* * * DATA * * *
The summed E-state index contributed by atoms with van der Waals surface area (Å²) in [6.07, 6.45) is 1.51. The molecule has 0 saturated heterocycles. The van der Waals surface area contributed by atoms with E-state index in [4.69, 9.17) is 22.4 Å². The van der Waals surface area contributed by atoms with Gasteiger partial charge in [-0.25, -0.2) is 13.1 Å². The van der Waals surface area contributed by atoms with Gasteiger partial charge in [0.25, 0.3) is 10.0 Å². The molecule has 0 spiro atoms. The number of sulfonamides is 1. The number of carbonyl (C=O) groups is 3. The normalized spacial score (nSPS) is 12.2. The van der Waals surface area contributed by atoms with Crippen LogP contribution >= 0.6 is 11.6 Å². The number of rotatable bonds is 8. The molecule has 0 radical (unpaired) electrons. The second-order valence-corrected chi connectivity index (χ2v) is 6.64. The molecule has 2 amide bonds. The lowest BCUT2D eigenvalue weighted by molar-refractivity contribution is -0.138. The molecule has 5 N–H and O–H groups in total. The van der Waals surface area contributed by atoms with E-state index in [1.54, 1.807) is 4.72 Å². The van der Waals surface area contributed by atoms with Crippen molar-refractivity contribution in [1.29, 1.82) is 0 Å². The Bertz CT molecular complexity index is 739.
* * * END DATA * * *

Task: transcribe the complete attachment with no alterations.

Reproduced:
The summed E-state index contributed by atoms with van der Waals surface area (Å²) in [6.07, 6.45) is 1.51. The molecule has 0 saturated heterocycles. The van der Waals surface area contributed by atoms with E-state index in [4.69, 9.17) is 22.4 Å². The van der Waals surface area contributed by atoms with Gasteiger partial charge in [-0.25, -0.2) is 13.1 Å². The van der Waals surface area contributed by atoms with Gasteiger partial charge in [0.25, 0.3) is 10.0 Å². The molecule has 0 spiro atoms. The number of sulfonamides is 1. The number of carbonyl (C=O) groups is 3. The normalized spacial score (nSPS) is 12.2. The van der Waals surface area contributed by atoms with Crippen LogP contribution >= 0.6 is 11.6 Å². The number of rotatable bonds is 8. The molecule has 0 radical (unpaired) electrons. The second-order valence-corrected chi connectivity index (χ2v) is 6.64. The molecule has 2 amide bonds. The lowest BCUT2D eigenvalue weighted by molar-refractivity contribution is -0.138. The molecule has 5 N–H and O–H groups in total. The van der Waals surface area contributed by atoms with E-state index in [1.54, 1.807) is 4.72 Å². The van der Waals surface area contributed by atoms with Crippen molar-refractivity contribution in [1.29, 1.82) is 0 Å². The Bertz CT molecular complexity index is 739.